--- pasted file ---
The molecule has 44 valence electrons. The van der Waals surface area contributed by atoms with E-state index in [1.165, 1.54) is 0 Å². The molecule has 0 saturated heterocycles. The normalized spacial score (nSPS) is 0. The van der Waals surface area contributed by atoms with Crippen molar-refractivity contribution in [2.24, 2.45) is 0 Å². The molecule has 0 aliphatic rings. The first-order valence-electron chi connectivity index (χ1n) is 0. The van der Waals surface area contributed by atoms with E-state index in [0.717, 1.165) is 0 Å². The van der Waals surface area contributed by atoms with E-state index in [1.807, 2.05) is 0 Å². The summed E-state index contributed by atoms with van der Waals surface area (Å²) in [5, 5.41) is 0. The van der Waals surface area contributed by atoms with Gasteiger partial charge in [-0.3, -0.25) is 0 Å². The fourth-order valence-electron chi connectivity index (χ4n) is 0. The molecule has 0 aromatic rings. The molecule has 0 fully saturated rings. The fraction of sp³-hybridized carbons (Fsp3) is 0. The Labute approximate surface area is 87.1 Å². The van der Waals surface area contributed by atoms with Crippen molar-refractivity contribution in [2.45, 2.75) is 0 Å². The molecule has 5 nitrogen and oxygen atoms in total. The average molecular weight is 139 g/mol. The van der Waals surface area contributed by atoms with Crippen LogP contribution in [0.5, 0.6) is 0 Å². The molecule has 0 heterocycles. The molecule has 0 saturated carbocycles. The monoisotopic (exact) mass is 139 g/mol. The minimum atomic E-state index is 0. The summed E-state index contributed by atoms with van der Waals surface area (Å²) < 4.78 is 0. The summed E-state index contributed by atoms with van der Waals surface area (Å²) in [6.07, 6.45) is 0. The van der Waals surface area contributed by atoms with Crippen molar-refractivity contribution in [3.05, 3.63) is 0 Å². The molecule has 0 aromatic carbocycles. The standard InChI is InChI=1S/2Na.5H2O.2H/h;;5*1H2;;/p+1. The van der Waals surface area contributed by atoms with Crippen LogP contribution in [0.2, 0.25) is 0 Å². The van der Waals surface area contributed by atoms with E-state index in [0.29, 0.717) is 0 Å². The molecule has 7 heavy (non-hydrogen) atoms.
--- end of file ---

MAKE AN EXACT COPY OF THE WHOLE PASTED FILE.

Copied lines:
The molecule has 44 valence electrons. The van der Waals surface area contributed by atoms with E-state index in [1.165, 1.54) is 0 Å². The molecule has 0 saturated heterocycles. The normalized spacial score (nSPS) is 0. The van der Waals surface area contributed by atoms with Crippen molar-refractivity contribution in [2.24, 2.45) is 0 Å². The molecule has 0 aliphatic rings. The first-order valence-electron chi connectivity index (χ1n) is 0. The van der Waals surface area contributed by atoms with E-state index in [0.717, 1.165) is 0 Å². The van der Waals surface area contributed by atoms with E-state index in [1.807, 2.05) is 0 Å². The summed E-state index contributed by atoms with van der Waals surface area (Å²) in [5, 5.41) is 0. The van der Waals surface area contributed by atoms with Gasteiger partial charge in [-0.3, -0.25) is 0 Å². The fourth-order valence-electron chi connectivity index (χ4n) is 0. The molecule has 0 aromatic rings. The molecule has 0 fully saturated rings. The fraction of sp³-hybridized carbons (Fsp3) is 0. The Labute approximate surface area is 87.1 Å². The van der Waals surface area contributed by atoms with Crippen molar-refractivity contribution in [2.45, 2.75) is 0 Å². The molecule has 5 nitrogen and oxygen atoms in total. The average molecular weight is 139 g/mol. The van der Waals surface area contributed by atoms with Crippen LogP contribution in [0.5, 0.6) is 0 Å². The molecule has 0 heterocycles. The molecule has 0 saturated carbocycles. The monoisotopic (exact) mass is 139 g/mol. The minimum atomic E-state index is 0. The summed E-state index contributed by atoms with van der Waals surface area (Å²) < 4.78 is 0. The summed E-state index contributed by atoms with van der Waals surface area (Å²) in [6.07, 6.45) is 0. The van der Waals surface area contributed by atoms with Crippen molar-refractivity contribution in [3.05, 3.63) is 0 Å². The molecule has 0 aromatic carbocycles. The standard InChI is InChI=1S/2Na.5H2O.2H/h;;5*1H2;;/p+1. The van der Waals surface area contributed by atoms with Crippen LogP contribution in [0.2, 0.25) is 0 Å². The van der Waals surface area contributed by atoms with E-state index in [0.29, 0.717) is 0 Å². The molecule has 7 heavy (non-hydrogen) atoms.